Birds help each other partly for selfish reasons

September 10, 2018, Lund University
Credit: CC0 Public Domain

Up to now, researchers have believed that birds stay at home and altruistically help raise younger siblings because this is the only way to pass on genes when you cannot breed yourself. But this idea is only partially true. A new study from Lund University in Sweden shows that birds benefit from being helpful because it also increases their chances of reproducing in the future.

"The results show that being helpful not only benefits , but also increases the chances they will inherit the breeding group, which is like winning the reproductive jackpot," says biologist Charlie Cornwallis.

Determining whether being altruistic early in life benefits an individual's future reproduction is extremely challenging in social vertebrates – most species out-live the field careers of biologists. There has also been little incentive to do so. Passing on indirectly by helping relatives explains altruism, so why look further?

To get around these difficulties, the researchers used natural variation in how much females and males help their parents across 20 different bird species. If helped just to pass on genes indirectly, there shouldn't be any differences between the sexes in how much they help, so there must be something else going on.

By comparing which sex helps more with which sex is more likely to breed within its own group later in life, they found that the sex that was more likely to breed in its own group invested more in helping.

There may be different reasons why helpful birds increase their chances of becoming parents. One reason could be that, by helping, they become part of a larger social group than others, boosting their chances of breeding and receiving help to feed their own offspring. It may also involve some kind of policing by which individuals who do not help are thrown out of the group, whereas those that contribute can stay.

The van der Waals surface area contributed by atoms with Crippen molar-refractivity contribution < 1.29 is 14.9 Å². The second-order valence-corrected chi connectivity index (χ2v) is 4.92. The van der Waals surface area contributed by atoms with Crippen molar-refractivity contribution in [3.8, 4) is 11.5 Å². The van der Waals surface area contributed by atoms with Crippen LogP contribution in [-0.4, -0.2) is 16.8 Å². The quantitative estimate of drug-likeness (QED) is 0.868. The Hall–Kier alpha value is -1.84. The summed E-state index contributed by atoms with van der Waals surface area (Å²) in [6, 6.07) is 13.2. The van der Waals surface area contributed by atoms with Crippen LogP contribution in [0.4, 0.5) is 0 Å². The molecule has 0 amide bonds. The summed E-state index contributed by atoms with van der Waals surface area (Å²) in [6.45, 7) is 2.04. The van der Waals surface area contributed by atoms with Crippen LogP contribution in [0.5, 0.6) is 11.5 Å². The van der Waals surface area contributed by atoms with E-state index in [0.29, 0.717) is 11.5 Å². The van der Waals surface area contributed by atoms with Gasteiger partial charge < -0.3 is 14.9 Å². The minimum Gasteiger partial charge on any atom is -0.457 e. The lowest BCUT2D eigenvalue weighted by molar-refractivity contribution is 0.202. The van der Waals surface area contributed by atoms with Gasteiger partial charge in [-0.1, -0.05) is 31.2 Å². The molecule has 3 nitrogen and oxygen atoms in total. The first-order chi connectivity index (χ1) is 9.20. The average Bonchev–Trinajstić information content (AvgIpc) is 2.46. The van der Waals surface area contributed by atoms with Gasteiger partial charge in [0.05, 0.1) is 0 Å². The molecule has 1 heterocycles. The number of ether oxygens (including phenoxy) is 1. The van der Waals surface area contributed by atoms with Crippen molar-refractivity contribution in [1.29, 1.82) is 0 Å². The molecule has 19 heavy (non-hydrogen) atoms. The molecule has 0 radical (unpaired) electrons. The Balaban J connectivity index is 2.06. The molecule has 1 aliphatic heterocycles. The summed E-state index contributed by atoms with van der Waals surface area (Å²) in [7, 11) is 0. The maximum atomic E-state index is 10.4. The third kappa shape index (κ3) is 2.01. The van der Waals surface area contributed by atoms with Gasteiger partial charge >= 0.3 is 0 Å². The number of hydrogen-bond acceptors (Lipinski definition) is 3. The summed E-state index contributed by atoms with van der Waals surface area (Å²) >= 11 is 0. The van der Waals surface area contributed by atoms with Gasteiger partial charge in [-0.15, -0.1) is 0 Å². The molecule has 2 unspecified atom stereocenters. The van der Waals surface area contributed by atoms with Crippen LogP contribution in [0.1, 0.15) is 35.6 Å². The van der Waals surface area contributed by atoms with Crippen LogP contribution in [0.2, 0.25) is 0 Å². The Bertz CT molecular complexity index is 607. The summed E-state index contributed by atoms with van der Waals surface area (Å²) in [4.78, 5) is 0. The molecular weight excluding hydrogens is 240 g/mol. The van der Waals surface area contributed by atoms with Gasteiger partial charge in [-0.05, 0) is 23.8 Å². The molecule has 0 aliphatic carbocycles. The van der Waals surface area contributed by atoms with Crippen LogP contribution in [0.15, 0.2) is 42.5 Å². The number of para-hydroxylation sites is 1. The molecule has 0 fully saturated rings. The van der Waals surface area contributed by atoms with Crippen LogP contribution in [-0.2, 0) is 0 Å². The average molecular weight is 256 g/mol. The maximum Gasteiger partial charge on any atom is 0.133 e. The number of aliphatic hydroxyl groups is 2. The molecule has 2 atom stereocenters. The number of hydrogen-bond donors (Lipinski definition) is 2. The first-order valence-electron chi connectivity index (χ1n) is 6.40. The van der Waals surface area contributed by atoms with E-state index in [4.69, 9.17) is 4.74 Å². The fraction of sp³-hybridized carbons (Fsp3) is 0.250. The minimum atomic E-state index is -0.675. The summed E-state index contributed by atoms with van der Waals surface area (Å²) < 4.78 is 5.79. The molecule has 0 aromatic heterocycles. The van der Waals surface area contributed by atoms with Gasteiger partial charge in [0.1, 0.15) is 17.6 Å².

"Whatever the reason, it seems that individuals help more to promote their own success, and not just the success of family members. Even though it seems that helping behaviour is very altruistic, self-interest also appears to be at play," says Charlie Cornwallis.

He and his colleagues believe the study will change the view of helpfulness in social groups. Measuring if individuals are more helpful when they share more genes is relatively easy and so this has dominated current explanations for helping, but our study highlights long-term personal benefits in are an important piece of the puzzle.

Explore further: Birds without own brood help other birds with parenting, but not selflessly

More information: Philip A. Downing et al. Sex differences in helping effort reveal the effect of future reproduction on cooperative behaviour in birds, Proceedings of the Royal Society B: Biological Sciences (2018). DOI: 10.1098/rspb.2018.1164

Related Stories

Cooperative species can invade harsher environments

February 20, 2017

Through cooperation, animals are able to colonise harsher living environments that would otherwise be inaccessible, according to a new study from Lund University in Sweden, together with researchers in England and USA. The ...

Helping family is key for social birds

July 11, 2012

(Phys.org) -- Social birds that forgo breeding to help to raise the offspring of other group members are far more likely care for their own close relatives than for more distant kin, a new study has found.

Siberian jays can recognize unfamiliar, distant relatives

October 26, 2015

Can animals recognize distantly related, unfamiliar individuals of the same species? Siberian jays possess this ability as evolutionary biologists from the University of Zurich recently could demonstrate for the first time. ...

Recommended for you

Space-inspired speed breeding for crop improvement

November 16, 2018

Technology first used by NASA to grow plants extra-terrestrially is fast tracking improvements in a range of crops. Scientists at John Innes Centre and the University of Queensland have improved the technique, known as speed ...

Cells decide when to divide based on their internal clocks

November 16, 2018

Cells replicate by dividing, but scientists still don't know exactly how they decide when to split. Deciding the right time and the right size to divide is critical for cells – if something goes wrong it can have a big ...

0 comments

Please sign in to add a comment. Registration is free, and takes less than a minute. Read more

Click here to reset your password.
Sign in to get notified via email when new comments are made.